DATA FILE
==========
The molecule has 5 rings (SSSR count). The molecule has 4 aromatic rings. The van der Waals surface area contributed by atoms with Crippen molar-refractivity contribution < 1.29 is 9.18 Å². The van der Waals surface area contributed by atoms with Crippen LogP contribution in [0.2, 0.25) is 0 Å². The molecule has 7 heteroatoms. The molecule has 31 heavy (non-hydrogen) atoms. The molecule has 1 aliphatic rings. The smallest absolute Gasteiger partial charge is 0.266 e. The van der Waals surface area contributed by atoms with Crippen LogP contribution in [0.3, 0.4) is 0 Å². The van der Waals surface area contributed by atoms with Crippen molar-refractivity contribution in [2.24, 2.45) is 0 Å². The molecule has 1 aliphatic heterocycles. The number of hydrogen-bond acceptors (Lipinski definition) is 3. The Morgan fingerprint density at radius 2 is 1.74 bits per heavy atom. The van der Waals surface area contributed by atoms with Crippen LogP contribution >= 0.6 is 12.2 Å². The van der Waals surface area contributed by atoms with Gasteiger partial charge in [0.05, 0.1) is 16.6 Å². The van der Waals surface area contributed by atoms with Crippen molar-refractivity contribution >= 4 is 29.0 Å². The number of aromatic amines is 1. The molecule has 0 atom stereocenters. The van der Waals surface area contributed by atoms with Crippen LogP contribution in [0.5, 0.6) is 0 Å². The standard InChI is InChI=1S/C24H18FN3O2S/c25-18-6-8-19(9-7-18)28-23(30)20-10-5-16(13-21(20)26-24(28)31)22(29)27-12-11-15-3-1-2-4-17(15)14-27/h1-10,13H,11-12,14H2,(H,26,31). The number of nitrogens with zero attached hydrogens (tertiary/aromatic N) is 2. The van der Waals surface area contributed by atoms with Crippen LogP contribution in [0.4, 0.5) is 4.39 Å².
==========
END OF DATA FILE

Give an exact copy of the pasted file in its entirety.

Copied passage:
The molecule has 5 rings (SSSR count). The molecule has 4 aromatic rings. The van der Waals surface area contributed by atoms with Crippen molar-refractivity contribution < 1.29 is 9.18 Å². The van der Waals surface area contributed by atoms with Crippen LogP contribution in [0.2, 0.25) is 0 Å². The molecule has 7 heteroatoms. The molecule has 31 heavy (non-hydrogen) atoms. The molecule has 1 aliphatic rings. The smallest absolute Gasteiger partial charge is 0.266 e. The van der Waals surface area contributed by atoms with Crippen LogP contribution in [0.3, 0.4) is 0 Å². The van der Waals surface area contributed by atoms with Crippen molar-refractivity contribution in [2.24, 2.45) is 0 Å². The molecule has 1 aliphatic heterocycles. The number of hydrogen-bond acceptors (Lipinski definition) is 3. The Morgan fingerprint density at radius 2 is 1.74 bits per heavy atom. The van der Waals surface area contributed by atoms with Crippen LogP contribution >= 0.6 is 12.2 Å². The van der Waals surface area contributed by atoms with Gasteiger partial charge in [0.05, 0.1) is 16.6 Å². The van der Waals surface area contributed by atoms with Crippen molar-refractivity contribution >= 4 is 29.0 Å². The number of aromatic amines is 1. The molecule has 0 atom stereocenters. The van der Waals surface area contributed by atoms with Crippen LogP contribution in [0.5, 0.6) is 0 Å². The standard InChI is InChI=1S/C24H18FN3O2S/c25-18-6-8-19(9-7-18)28-23(30)20-10-5-16(13-21(20)26-24(28)31)22(29)27-12-11-15-3-1-2-4-17(15)14-27/h1-10,13H,11-12,14H2,(H,26,31). The number of nitrogens with zero attached hydrogens (tertiary/aromatic N) is 2. The van der Waals surface area contributed by atoms with Crippen LogP contribution in [0.4, 0.5) is 4.39 Å².